Research Projects

This is the web page of research project Witnessing Destruction: The Memory of War and Conflict in American Auto/biographical and Documentary Narratives. The project is supported by grant no. 38/2018, PN-III-P1-1.1-TE-2016-0697, offered by UEFISCDI (project coordinator: Mihaela Precup; members: Dragoș Manea, Dana Mihăilescu, Roxana Oltean).

Brief Project Description

This project analyzes narratives that memorialize participation in war and conflict in a variety of auto/biographical and documentary genres (diary, memoir, autobiography, reportage, documentary film, oral testimony etc.) and media (traditional writing and reporting, but also multimodal media such as comics, video, and digital media) in order to explore the complicated mobility of individual and group memory, as well as the complexities of witnessing, recording, and reacting to one another’s suffering.

Our project thus asks questions such as: in the process of memorialization, how are concepts such as grief, trauma, and survival translated across cultures? How can the classification of participants in war and conflict into “victims,” “perpetrators,” “bystanders,” as well as “soldiers” and “civilians” be refined so that it contributes to a better understanding of what makes ordinary people commit evil deeds (Waller 2002)? How do mainstream definitions of concepts such as “genocide,” “heroism,” or “war crime” influence the way people experience and remember war and conflict? What counter memories are produced as a consequence? How do Western tropes of storytelling, suffering, and healing influence the narratives of both American and non-American stories? How do the requirements of a particular genre (such as memoir or documentary film) influence the way certain events are memorialized? What blind spots exist in the memorialization of war and conflict? How does suffering become sellable? Last, but not least, how do gender and sexuality play out in the context of war and conflict?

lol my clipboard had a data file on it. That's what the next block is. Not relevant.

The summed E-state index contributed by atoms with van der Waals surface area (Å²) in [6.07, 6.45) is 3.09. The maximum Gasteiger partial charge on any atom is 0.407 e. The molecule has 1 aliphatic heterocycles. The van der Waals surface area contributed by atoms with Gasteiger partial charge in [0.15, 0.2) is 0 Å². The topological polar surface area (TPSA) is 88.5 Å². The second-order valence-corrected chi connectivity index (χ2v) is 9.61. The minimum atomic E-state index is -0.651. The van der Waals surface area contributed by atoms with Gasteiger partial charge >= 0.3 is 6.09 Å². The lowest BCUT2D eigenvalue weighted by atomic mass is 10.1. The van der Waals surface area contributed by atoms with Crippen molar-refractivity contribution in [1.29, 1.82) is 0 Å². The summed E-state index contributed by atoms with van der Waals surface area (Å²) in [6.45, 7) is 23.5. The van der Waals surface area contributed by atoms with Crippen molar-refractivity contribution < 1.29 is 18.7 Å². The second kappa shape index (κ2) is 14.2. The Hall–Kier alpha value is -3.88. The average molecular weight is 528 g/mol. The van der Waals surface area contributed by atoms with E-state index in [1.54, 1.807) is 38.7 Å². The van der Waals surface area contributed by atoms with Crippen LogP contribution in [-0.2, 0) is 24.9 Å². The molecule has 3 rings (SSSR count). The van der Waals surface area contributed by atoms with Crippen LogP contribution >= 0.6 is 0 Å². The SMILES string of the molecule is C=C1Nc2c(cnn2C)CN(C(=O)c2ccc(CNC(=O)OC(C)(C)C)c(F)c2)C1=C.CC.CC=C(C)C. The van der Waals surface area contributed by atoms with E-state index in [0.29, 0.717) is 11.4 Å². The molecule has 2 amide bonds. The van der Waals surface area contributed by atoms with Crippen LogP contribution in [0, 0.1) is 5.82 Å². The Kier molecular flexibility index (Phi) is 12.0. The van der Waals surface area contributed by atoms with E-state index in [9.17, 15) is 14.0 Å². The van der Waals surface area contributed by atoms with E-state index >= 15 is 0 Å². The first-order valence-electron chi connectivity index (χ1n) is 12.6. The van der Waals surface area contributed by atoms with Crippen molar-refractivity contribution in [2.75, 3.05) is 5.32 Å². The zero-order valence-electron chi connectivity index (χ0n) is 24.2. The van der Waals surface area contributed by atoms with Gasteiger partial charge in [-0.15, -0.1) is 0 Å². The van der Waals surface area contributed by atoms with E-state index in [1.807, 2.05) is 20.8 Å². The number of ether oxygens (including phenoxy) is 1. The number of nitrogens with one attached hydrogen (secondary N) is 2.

The limitations of the current approaches can be outlined by drawing attention to the main academic field to which this project belongs, i.e. memory studies. The discipline of memory studies has shifted away from Halbwachs’ concept of collective memory and Pierre Nora’s nation-centric model of memory (1984-1992) and into the study of cultural memory (Jan Assman 1988), the mediation and remediation of cultural memory (Erll and Rigney 2012), postmemory (Hirsch 1997), prosthetic memory (Landsberg 2004), multidirectional memory (Rothberg 2009), postcolonial witnessing (Craps 2013) and is currently preoccupied with transnational and transcultural dialogues created by and during the process of memorialization (Crownshaw 2014), as well as globital memory (Reading 2016). However, despite the evident diversification of perceptions and interests, there are areas that should receive more critical attention in a field that has focused primarily on more traditional genres, such as the novel or the fiction film. Thus, this project proposes that, in the field of memory studies, more critical attention should be paid to autobiographical narratives, more specifically diaries and war memoirs produced by veterans and other direct witnesses to wars. This is an important point, particularly in the United States, where the memorialization of war and conflict through autobiographical and documentary practices is as old as colonization itself. However, the first event that generated the most sustained memorial effort as it was happening was the Civil War (1861-1865), which still ranks as the bloodiest armed conflict in American history (including World War I, II, and Vietnam). Having taken place after the invention of photography, the Civil War was documented in both verbal and visual form, in diaries, war veteran memoirs and reportage, and in photographic form. However, despite the existence of a wealth of autobiographical and documentary narratives on the subject, the critical focus has so far been placed on other memorial forms, such as monuments, reenactments, and—perhaps most of all—slave narratives. In this context, there are other topics that should be further analyzed, such as memorial literature produced by veterans of other major wars, such as World War I, World War II, Vietnam, and, more recently, in the wake of the 1990s memoir boom, Iraq and Afghanistan. Last but not least, it is worth noting that the autobiographical literature most analyzed by memory scholars is still Holocaust-related, in spite of Michael Rothberg’s attempt to place the memory of the Holocaust in a wider and more complex network of suffering (2009). In this context, in spite of the recent rise of perpetrator studies, the figure of the perpetrator still occupies a minor position in the field.